GREENSBORO, North Carolina — The Atlantic Coast Conference recently has produced a Heisman Trophy winner, a No. 1 overall draft pick, a BCS champion and a playoff team.
OK, that wasn't the whole league, but just one school — Florida State.
This is shaping up as a pivotal year for a conference that wants to prove it's more than just the Seminoles and then everybody else.
Florida State doesn't look quite as much like the group that won the final BCS championship and reached the first College Football Playoff behind 2013 Heisman winner — and current Tampa Bay quarterback — Jameis Winston.
Defensive back Jalen Ramsey says he's often asked how the Seminoles will remain at a high level with significant roster turnover.
He said his standard response is, "We're Florida State. We're going to hold ourselves to a high standard every single year."
Maybe, but this season could help determine whether the Seminoles' recent rising tide lifted the rest of the league — or if the ACC as a whole rises and falls with how Florida State performs.
"There's several teams in this conference that I think have a chance to win the league," Clemson coach Dabo Swinney said. "I think we're one of them."
So do the voters. They made his Tigers the league's preseason favorite and picked sophomore quarterback DeShaun Watson as the preseason player of the year.
And maybe Georgia Tech will continue its stealthy climb with returning starter Justin Thomas orchestrating Paul Johnson's triple-option offense to another Coastal Division title.
Perhaps North Carolina — with 10 offensive starters returning and a national championship-winning coordinator leading a defensive overhaul — will finally break through to its first league title game.
Or maybe a legitimate contender will vault from the pack, much like Duke in 2013 and Boston College in the late 2000s.
Some things to watch in the ACC this season:
NEW FACES: Some big names have arrived in the ACC this season. Gene Chizik, who was fired by Auburn a year after he led the Tigers to the 2010 national title, has resurfaced as the defensive coordinator at North Carolina. Everett Golson, who led Notre Dame to the BCS championship game during the 2012 season, is a graduate transfer at Florida State and is fighting for the starting job.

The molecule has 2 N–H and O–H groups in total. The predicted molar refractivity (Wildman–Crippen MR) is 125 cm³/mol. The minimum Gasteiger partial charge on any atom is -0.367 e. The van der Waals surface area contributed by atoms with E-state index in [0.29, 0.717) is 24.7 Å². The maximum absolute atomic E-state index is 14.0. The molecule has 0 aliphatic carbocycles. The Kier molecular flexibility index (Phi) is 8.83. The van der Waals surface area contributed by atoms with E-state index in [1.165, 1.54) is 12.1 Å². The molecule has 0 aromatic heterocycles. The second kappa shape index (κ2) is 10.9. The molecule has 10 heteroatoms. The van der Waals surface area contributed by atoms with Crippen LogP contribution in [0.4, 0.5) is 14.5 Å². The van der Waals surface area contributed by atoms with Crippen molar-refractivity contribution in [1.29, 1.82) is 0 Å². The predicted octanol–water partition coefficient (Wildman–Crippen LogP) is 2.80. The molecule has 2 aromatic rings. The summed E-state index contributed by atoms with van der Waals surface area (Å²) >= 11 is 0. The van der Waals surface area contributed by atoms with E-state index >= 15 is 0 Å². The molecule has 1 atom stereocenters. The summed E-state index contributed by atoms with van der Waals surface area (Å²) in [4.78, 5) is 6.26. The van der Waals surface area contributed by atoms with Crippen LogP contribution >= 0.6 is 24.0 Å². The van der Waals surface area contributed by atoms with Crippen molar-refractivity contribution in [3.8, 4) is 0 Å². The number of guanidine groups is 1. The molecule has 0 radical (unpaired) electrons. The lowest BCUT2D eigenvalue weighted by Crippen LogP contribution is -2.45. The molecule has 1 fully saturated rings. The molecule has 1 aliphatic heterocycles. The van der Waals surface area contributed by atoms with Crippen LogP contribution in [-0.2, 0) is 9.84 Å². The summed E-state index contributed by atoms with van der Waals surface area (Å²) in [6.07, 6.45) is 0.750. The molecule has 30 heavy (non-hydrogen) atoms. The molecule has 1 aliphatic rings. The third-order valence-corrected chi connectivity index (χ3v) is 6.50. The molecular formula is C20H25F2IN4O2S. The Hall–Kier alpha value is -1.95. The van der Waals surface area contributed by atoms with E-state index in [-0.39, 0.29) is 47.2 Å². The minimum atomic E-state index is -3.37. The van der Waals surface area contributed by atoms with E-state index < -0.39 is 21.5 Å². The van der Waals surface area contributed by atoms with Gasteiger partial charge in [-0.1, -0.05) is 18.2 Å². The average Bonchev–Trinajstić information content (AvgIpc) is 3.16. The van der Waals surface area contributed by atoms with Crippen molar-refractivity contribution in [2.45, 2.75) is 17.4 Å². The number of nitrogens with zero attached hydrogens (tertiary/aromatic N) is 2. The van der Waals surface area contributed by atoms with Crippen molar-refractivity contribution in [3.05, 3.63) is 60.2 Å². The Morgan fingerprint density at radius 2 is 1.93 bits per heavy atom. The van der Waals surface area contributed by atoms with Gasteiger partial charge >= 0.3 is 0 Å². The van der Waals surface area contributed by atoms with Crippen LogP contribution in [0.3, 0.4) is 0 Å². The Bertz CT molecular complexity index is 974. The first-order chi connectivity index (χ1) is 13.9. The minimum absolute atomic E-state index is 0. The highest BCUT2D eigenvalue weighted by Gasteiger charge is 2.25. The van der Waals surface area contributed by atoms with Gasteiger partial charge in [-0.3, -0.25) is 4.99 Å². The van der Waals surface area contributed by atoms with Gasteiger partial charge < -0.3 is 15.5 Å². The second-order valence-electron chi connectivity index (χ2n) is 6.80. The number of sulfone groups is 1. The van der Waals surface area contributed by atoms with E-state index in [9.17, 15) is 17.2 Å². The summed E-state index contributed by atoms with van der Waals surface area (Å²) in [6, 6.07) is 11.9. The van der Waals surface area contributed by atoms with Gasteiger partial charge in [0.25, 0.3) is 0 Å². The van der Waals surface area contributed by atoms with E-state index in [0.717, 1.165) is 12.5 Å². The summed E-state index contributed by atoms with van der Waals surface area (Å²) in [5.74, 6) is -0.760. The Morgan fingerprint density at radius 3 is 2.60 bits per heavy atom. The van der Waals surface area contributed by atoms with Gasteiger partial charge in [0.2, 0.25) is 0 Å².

FAMILIAR FACES: The ACC returns its leading rusher, its top passer and its top two scorers from 2014. Reigning player of the year James Conner rushed for 1,765 yards and 26 touchdowns for Pittsburgh last season while Miami's Brad Kaaya had an efficiency rating of 145.9 as a freshman. Conner averaged two touchdowns per game while Florida State kicker Roberto Aguayo was responsible for 136 points. And there's a case to be made that another player — Ramsey — is the league's best. Said Ramsey: "I feel no one has the resume I have."
COASTAL CRAPSHOOT: Picking a champion in the Coastal Division has been a fool's errand — the voters haven't nailed it since they correctly chose Virginia Tech in 2011. In the previous two years, a total of 232 ballots were cast at the league's preseason media days and only one picked a winner — the one who chose Georgia Tech last year. That could be a bad omen for the Yellow Jackets, this year's favorite. Quipped Johnson: "For once, I hope they got it right."
HOT SEAT: This could be a make-or-break year for a couple of Coastal Division coaches. Mike London is 23-38 in five years at Virginia, and though the Cavaliers improved to 5-7 in 2014, they've only had one winning season under him. Al Golden insists he doesn't feel pressure despite disgruntled fans flying a plane carrying a banner that called for his job.
NEW PLACES: For the first time since the 2004 season, the Orange Bowl isn't guaranteed an ACC team. That's because that bowl will host a College Football Playoff semifinal. So, an ACC champion that doesn't make the four-team field will instead play in either the Fiesta or Peach bowls.
Predicted order of finish:
ATLANTIC — 1. Clemson, 2. Florida State, 3. Louisville, 4. North Carolina State, 5. Boston College, 6. Syracuse, 7. Wake Forest
COASTAL — 1. Georgia Tech, 2. North Carolina, 3. Virginia Tech, 4. Duke, 5. Miami, 6. Pittsburgh, 7. Virginia
Title game winner: Clemson.
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